Because of God’s merciful justice, all creation expects and receives what it needs. In words that have become powerful portions of many table graces, the psalmist writes, “The eyes of all look to you, and you give them their food in due season. You open your hand, satisfying the desire of every living thing” (Psalm 145: 15-16). No clearer introduction to texts describing God’s nourishing the whole creation with the bread of life could be made.
The legitimacy of Elisha’s call to follow Elijah as leader of the prophetic movement is at the center of 2 Kings 4. Not only has Elisha helped to defeat the Moabites after their rebellion, he promises miraculous birth and revives the dead. However, most important in establishing leadership credentials is the maintenance of the “company of prophets,” a group that, because of its tension with royalty, cannot depend upon the king for its living (John Bright, A History of Israel, Philadelphia: Westminster, 1971, p. 245).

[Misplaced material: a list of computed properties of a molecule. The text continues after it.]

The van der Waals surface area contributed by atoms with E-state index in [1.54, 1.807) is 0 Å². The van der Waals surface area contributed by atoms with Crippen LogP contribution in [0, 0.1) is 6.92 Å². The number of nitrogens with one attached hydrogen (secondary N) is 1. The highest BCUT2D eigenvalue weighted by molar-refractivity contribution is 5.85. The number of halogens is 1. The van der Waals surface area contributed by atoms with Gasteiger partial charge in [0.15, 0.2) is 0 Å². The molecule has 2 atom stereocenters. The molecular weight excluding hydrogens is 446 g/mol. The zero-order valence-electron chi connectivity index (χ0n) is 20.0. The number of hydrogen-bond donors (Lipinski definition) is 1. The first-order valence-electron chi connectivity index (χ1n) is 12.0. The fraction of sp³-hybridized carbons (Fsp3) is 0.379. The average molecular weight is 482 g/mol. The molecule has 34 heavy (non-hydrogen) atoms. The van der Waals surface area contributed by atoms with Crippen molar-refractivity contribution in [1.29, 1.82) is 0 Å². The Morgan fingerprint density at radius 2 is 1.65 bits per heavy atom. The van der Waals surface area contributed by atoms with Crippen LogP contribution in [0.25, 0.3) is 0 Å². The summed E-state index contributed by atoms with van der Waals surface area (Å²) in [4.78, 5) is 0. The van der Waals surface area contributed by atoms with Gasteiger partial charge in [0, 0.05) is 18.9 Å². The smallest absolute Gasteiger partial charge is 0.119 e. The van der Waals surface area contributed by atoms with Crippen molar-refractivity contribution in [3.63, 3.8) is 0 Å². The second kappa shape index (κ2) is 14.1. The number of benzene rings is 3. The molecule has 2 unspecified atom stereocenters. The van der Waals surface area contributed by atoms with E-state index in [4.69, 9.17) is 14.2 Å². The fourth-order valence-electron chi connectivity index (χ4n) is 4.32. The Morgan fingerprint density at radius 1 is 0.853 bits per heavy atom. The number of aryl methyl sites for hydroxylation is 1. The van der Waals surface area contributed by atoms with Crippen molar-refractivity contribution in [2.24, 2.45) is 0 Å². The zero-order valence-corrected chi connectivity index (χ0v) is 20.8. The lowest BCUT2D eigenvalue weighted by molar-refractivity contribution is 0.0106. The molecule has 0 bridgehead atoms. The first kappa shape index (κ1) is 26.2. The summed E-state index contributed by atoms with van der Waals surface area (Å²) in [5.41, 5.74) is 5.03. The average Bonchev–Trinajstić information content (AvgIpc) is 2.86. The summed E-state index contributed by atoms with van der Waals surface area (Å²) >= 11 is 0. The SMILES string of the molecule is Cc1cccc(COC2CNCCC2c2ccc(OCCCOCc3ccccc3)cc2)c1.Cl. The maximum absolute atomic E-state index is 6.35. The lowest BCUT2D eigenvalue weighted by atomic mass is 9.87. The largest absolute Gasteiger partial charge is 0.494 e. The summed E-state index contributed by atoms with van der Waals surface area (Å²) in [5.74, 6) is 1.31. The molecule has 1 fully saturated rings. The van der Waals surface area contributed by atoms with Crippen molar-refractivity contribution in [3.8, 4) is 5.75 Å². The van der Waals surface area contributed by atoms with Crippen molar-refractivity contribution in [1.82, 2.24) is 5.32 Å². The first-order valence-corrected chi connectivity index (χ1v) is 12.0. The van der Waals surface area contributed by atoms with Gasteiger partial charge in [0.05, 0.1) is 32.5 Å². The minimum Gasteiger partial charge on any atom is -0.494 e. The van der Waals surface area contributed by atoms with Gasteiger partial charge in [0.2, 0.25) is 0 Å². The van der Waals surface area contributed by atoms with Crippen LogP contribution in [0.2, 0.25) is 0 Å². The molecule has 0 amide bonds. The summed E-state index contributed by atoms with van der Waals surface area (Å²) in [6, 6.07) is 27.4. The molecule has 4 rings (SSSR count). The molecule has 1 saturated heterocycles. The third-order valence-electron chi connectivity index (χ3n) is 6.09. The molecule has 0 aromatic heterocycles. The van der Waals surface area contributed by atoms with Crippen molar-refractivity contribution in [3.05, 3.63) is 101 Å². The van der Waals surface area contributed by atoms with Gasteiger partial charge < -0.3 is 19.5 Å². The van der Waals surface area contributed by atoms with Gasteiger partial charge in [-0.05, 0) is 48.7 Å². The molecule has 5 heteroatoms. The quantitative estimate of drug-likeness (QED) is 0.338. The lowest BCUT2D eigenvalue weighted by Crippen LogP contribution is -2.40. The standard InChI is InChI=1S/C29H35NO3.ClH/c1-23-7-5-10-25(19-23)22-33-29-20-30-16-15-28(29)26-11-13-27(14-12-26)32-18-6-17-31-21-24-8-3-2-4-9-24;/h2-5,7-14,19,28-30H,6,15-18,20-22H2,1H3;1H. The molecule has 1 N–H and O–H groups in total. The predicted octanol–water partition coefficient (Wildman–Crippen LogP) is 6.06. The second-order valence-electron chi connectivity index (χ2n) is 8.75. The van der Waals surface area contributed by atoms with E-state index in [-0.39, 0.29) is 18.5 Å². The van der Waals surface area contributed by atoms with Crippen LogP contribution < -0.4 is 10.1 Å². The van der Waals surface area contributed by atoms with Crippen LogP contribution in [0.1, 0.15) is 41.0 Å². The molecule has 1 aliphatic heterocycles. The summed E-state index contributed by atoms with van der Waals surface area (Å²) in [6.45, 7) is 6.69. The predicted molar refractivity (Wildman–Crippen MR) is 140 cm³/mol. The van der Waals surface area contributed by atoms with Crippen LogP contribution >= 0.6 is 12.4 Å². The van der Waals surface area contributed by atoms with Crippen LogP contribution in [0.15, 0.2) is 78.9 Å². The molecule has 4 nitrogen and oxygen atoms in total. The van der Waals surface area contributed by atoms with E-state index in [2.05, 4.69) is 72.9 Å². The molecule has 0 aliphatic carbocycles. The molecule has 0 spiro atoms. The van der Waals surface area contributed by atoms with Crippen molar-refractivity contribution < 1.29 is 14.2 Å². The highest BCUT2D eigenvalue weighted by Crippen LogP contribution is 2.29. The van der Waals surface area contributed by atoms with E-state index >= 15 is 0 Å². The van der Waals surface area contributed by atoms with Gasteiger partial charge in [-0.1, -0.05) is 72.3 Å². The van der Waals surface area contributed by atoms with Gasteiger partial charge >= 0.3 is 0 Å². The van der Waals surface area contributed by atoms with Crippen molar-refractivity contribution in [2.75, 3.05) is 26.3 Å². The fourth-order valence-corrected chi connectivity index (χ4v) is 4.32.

Despite Elisha’s prior performance, even his servant Gehazi, described as a “young lad” (cf. John 6:9), expresses only skepticism: “How can I set this (20 barley loaves, thought to be food for 6 or 7) before a hundred people?” (2 Kings 4: 43). Just as Israel was fed in the wilderness by food that came from God, not the pharaoh, so here the “company of prophets” eats its fill. Significantly, as in the Exodus gift of manna, there is food left over, food for the Sabbath, always a celebration of the harmony of all creation (Exodus 16: 23).